Late last year we shared the trailer for the Australian comedy mini-series The Wizards of Aus and last night it hit our screens and (thankfully) was made available worldwide thanks to SBS and the SBS On Demand streaming service.
Having watched all 6 episodes, I can heartily recommend it to fans of Australian comedy, the fantasy genre and geeks in general, though I admit I fall right in the middle of the target demographic as a comedy loving fantasy fan from the western suburbs of Melbourne.
While there are six episodes (Honk, Lotus, Magic By Moonlight, Canvassing, The Ballad of Baby Bones and Molten Gelatinous Sex Ball, though the OnDemand app doesn’t do the greatest job of explaining that as the episode order) the total run time is around 85 minutes, with the finale Molten Gelatinous Sex Ball clocking in the longest at 17:47 and the second last episode The Ballad of Baby Bones only 11 minutes and 39 seconds as the shortest episode.
We join hapless and socially inept Wizard Jack as he moves from the wizard world to the most liveable city in ours, Melbourne, leaving behind some flashback references to fantasy icons like The Lord of the Rings and Harry Potter to navigate the mundane challenges of applying for a recycling bin and speed dating while facing the politics of immigration and the media circus, and the premise doesn’t fail to deliver.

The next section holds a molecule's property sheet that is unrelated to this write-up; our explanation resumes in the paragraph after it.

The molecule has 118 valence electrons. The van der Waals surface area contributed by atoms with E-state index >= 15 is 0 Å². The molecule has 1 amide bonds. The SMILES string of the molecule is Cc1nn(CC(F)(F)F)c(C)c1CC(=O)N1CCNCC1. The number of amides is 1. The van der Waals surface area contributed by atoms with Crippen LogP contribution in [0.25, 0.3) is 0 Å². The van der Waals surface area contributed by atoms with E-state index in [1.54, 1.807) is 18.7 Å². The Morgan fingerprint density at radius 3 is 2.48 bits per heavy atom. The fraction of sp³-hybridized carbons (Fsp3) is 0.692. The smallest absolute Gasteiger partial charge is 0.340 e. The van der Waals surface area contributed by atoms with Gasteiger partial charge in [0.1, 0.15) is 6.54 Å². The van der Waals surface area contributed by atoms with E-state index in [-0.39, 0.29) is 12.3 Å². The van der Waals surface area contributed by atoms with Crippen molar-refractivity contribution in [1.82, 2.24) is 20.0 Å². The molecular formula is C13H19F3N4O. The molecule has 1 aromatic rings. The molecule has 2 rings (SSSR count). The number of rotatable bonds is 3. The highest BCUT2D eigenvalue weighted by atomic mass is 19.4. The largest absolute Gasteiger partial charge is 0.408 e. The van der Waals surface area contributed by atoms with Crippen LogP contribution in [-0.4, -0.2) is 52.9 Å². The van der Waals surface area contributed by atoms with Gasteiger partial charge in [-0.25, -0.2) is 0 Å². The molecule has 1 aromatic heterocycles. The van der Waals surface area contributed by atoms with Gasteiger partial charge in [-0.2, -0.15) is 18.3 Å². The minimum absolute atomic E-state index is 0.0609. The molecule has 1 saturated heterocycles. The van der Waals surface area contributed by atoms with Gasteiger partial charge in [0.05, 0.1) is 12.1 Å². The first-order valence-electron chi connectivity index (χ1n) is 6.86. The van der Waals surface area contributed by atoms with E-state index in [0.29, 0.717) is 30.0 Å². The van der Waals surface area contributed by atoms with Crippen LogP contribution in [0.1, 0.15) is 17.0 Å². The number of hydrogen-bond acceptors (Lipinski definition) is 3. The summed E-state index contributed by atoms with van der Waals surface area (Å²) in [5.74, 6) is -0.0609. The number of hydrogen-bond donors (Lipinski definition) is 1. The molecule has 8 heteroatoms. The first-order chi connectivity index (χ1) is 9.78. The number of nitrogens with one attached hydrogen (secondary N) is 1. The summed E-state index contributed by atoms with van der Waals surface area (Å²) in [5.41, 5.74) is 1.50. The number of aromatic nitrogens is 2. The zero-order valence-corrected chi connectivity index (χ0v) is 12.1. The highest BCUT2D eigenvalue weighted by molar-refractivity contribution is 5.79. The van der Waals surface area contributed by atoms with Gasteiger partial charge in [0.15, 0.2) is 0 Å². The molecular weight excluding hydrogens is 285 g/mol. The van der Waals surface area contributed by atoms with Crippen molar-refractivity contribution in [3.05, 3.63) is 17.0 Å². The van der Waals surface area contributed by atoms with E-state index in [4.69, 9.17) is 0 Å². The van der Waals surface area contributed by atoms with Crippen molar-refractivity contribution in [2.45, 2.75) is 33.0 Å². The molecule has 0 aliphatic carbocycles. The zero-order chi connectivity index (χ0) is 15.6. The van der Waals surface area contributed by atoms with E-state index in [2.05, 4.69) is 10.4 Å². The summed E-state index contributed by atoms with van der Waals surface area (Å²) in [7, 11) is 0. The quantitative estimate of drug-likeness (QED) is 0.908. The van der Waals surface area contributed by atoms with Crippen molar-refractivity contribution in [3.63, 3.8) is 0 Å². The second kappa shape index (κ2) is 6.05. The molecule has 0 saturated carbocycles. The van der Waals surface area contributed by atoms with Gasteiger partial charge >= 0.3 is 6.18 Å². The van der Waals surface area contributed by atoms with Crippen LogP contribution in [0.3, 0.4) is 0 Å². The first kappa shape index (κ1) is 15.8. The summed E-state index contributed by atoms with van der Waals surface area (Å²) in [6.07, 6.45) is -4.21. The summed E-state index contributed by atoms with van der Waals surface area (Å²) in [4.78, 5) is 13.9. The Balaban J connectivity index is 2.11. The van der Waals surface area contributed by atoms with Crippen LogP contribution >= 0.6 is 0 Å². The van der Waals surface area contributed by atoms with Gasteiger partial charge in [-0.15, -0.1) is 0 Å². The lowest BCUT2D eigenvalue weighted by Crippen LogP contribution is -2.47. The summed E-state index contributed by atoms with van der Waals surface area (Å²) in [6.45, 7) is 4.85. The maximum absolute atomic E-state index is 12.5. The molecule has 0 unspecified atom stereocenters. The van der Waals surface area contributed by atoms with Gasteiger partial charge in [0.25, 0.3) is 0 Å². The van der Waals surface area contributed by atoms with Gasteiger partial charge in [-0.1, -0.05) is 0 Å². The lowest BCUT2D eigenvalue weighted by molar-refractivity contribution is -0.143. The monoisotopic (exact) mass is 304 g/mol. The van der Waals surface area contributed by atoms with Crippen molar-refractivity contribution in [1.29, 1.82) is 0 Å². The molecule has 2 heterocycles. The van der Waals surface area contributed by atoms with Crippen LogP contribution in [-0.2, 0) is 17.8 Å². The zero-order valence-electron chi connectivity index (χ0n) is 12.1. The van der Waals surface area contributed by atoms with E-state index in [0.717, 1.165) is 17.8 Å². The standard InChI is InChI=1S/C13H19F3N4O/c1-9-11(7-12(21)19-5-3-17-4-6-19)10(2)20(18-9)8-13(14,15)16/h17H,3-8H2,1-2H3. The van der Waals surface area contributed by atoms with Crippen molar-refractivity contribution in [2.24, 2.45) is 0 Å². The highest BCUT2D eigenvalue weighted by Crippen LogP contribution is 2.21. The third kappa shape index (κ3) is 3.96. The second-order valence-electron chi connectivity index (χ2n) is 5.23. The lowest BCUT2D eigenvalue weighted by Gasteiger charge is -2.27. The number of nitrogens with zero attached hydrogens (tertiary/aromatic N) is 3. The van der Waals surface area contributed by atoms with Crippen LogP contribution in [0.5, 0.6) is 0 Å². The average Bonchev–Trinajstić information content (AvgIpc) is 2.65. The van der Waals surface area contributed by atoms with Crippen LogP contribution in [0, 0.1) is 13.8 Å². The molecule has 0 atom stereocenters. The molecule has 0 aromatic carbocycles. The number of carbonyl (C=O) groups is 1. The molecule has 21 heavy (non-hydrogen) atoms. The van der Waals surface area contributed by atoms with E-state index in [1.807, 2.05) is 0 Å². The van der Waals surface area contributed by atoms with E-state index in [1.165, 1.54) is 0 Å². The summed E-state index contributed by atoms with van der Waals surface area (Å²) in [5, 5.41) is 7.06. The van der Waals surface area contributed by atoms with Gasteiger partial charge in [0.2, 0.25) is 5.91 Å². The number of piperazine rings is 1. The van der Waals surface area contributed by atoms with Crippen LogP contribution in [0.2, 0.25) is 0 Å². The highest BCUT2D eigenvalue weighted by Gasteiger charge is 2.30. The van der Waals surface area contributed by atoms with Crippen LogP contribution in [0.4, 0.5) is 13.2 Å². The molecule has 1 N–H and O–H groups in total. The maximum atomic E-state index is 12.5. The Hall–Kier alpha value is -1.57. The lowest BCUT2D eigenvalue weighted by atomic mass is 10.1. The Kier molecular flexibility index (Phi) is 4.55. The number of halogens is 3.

Michael Shanks, Menik Gooneratne and Mark Bonanno all nailed it in the leading roles and Guy Pearce didn’t fail to impress in the first episode as an all too familiar conservative media type, but I definitely have to single out Mark Mitchell‘s performance as Senator Quinn as one of the absolute highlights of the series, with some true blue, dinky die slang and a campaign song that speaks to the green and gold in our veins.
While the high fantasy elements were sometimes noticeable for their less than Hollywood quality, for the most part the effects were suitably fantastic to keep the show rolling along, making magic part of the world of the show without breaking attention away from the smart writing and hilarious performances.
While the frequent matey potateys and swearing might tip the show onto the wrong side of ridiculousness for foreign viewers, or Australians that are used to a different tone of comedy, I absolutely chuckled my way through the amusingly nonsensical segments only to be caught by the genuinely hilarious moments that are woven throughout.
If you’re yet to watch The Wizards of Aus, not only are you missing some great new Australian comedy and one of the better original geek programs going around, but you’re yet to witness one of the most beautiful romantic conclusions ever captured on film.